Katie Ledecky wins world championship rematch, shaves three seconds off U.S. record

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Seven weeks after losing the 400m freestyle while feeling the effects of an ill-timed illness at the swimming world championships, Katie Ledecky took a measure of revenge Sunday in the debut meet of the International Swimming League, finishing in a U.S. record 3:54.06, 3.55 seconds ahead of world champion Ariarne Titmus of Australia.

The ISL, unlike the world championships and traditional international meets, uses the short-course lap distance of 25 meters. Ledecky rarely swims at that distance — her college meets were measured in yards rather than meters — and she took advantage of the rare opportunity to smash the U.S. record of 3:57.07, set by Katie Hoff at the 2010 short-course world championships. Ledecky finished in 3:54.06.

Ledecky also came close to the world record of 3:53.92, which Titmus set in last year’s short-course world championships. But while USA Swimming will recognize times from the ISL, international organizer FINA will not. FINA does not sanction the ISL and threatened to ban swimmers who participated before relenting under legal pressure.

“I think all times should count if we are following all the rules, which we are,” Ledecky said. “That is the way it should be.”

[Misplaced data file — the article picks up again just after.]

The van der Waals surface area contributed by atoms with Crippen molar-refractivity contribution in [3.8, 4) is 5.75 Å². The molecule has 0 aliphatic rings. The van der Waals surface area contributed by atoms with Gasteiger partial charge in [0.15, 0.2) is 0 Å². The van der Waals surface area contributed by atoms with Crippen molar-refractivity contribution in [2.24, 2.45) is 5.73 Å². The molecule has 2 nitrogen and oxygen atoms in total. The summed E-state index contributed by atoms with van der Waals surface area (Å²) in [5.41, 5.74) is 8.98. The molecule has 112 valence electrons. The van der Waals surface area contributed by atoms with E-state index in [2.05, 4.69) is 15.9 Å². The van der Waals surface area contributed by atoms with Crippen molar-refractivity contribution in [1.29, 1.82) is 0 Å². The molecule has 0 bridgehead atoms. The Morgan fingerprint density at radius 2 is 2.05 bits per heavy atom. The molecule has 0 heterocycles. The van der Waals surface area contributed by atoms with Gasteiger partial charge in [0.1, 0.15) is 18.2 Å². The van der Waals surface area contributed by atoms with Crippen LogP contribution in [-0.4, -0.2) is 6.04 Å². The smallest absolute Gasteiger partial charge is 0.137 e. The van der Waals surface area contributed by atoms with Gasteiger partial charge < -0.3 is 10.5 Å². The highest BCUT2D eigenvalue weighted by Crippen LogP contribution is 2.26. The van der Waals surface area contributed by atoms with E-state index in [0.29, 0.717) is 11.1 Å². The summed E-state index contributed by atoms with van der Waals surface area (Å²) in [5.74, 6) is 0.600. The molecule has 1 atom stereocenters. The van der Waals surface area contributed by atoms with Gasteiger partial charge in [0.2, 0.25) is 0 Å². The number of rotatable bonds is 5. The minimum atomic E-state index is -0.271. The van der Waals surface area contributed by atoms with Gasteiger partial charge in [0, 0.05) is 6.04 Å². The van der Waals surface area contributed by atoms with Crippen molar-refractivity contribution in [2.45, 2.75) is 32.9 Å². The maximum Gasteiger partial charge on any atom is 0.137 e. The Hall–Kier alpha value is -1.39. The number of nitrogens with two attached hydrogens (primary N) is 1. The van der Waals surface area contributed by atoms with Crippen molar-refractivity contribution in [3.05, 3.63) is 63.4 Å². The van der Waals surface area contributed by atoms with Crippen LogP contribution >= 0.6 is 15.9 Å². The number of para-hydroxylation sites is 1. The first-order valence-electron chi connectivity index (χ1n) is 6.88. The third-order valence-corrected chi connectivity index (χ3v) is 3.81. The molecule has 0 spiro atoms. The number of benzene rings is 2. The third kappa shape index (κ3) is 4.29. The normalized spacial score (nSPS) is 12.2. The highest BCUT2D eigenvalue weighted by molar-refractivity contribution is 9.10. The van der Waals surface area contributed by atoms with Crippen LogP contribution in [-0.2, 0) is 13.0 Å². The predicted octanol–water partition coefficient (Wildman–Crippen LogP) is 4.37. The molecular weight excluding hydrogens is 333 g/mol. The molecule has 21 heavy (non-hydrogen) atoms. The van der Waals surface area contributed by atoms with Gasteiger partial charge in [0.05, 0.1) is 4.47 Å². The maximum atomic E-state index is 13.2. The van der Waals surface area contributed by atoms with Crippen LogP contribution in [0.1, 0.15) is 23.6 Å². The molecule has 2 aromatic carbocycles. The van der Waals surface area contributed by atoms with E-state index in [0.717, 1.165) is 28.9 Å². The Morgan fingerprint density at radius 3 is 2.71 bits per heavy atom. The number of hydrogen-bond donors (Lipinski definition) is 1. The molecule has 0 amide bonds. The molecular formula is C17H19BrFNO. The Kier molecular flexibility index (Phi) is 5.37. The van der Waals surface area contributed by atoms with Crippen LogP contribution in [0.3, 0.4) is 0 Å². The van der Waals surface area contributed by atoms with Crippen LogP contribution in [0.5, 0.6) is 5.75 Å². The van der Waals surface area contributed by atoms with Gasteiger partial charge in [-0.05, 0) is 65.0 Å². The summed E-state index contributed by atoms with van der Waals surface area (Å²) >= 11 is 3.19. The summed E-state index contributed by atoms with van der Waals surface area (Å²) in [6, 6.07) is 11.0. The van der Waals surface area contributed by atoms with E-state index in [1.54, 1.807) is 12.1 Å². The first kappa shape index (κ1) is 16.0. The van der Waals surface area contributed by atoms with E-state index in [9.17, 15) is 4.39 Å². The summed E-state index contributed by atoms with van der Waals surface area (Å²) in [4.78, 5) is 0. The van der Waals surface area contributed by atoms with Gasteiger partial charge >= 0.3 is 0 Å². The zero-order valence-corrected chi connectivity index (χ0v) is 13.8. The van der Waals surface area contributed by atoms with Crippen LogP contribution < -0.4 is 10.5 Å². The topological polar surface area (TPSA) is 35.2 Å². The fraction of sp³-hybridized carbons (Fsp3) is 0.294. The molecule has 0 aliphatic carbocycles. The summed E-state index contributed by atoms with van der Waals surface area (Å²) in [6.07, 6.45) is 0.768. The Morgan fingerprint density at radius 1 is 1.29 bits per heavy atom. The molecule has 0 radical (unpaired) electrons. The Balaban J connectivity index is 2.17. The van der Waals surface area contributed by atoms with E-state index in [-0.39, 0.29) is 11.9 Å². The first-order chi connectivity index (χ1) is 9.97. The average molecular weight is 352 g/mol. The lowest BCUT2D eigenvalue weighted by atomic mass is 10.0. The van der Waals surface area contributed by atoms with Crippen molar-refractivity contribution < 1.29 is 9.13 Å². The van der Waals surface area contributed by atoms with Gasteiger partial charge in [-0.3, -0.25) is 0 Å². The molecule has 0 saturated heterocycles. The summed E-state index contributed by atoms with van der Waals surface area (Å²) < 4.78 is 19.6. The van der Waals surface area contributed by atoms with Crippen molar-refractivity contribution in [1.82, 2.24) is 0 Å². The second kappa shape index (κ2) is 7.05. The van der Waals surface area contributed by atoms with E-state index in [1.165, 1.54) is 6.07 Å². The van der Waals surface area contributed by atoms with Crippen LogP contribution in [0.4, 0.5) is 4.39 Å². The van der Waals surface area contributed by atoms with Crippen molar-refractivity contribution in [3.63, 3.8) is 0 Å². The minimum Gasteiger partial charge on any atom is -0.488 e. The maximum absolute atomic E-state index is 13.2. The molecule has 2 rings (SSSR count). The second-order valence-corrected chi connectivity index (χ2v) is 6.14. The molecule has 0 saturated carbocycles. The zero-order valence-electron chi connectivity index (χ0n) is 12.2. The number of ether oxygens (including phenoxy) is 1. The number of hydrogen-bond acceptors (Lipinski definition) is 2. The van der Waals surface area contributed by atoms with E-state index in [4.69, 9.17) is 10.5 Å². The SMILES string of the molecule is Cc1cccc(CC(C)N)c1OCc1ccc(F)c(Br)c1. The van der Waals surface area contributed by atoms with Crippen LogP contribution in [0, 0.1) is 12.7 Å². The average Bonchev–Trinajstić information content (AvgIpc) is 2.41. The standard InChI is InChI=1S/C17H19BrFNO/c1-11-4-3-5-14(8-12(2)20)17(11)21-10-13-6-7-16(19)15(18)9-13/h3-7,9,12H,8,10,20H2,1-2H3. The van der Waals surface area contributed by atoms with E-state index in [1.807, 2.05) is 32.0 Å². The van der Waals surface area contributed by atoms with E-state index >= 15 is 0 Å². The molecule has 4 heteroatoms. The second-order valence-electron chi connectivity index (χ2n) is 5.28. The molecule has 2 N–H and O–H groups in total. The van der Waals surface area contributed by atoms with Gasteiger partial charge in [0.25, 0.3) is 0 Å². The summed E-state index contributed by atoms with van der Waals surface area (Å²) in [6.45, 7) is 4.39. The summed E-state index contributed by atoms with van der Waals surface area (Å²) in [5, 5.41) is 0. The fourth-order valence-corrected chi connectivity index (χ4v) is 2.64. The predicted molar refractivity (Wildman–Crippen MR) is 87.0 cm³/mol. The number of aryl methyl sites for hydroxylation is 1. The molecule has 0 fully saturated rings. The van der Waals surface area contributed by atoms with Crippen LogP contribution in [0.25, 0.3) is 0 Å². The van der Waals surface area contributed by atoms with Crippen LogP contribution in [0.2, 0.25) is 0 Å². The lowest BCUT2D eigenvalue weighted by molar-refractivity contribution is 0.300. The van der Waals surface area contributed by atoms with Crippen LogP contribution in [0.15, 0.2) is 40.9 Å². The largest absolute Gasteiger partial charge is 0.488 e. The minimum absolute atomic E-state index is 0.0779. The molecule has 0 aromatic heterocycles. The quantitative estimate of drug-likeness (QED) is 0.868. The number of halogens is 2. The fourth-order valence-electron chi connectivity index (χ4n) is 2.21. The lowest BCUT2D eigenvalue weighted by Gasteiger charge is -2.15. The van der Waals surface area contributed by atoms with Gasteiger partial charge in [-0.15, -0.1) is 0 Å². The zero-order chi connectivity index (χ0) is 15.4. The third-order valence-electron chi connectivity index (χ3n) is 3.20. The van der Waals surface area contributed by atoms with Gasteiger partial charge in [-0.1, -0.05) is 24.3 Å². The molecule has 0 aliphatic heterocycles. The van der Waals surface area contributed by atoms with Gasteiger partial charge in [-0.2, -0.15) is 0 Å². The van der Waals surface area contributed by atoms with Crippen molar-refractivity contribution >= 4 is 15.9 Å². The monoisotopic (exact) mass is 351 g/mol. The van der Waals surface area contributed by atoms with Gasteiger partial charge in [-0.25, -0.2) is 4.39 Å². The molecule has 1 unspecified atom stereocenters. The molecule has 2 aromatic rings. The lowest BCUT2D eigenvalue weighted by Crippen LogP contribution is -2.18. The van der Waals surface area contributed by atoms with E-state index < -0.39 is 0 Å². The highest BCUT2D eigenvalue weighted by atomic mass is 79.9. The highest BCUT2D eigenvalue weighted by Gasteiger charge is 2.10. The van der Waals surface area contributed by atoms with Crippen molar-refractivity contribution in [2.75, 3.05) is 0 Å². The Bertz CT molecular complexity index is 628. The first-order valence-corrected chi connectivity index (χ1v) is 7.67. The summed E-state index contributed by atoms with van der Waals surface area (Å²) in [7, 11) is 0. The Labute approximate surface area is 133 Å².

The ISL is a team-based competition in which swimmers are split not by national team but assigned to teams nominally representing four cities in the United States and four in Europe, though most of the meets will not take place in any of those cities. The debut meet took place in Indianapolis, which does not have a representative team in the league, and the final will be in Las Vegas in December.

The ISL’s debut season got more eventful Monday, SwimSwam reported, as the swimmers’ plane to Naples, Italy, was diverted to Rome due to turbulence.

Ledecky, along with 2016 bronze medalist breaststroke specialist Cody Miller and three-time Olympic champion Natalie Coughlin, swims for the DC Trident, which finished third out of four teams in the debut meet. Energy Standard Istanbul, led by multiple-event winners Chad le Clos, Sarah Sjostrom and Florent Manaudou, won the team title.

Lilly King helped the Cali Condors take second place overall by sweeping the three breaststroke events.

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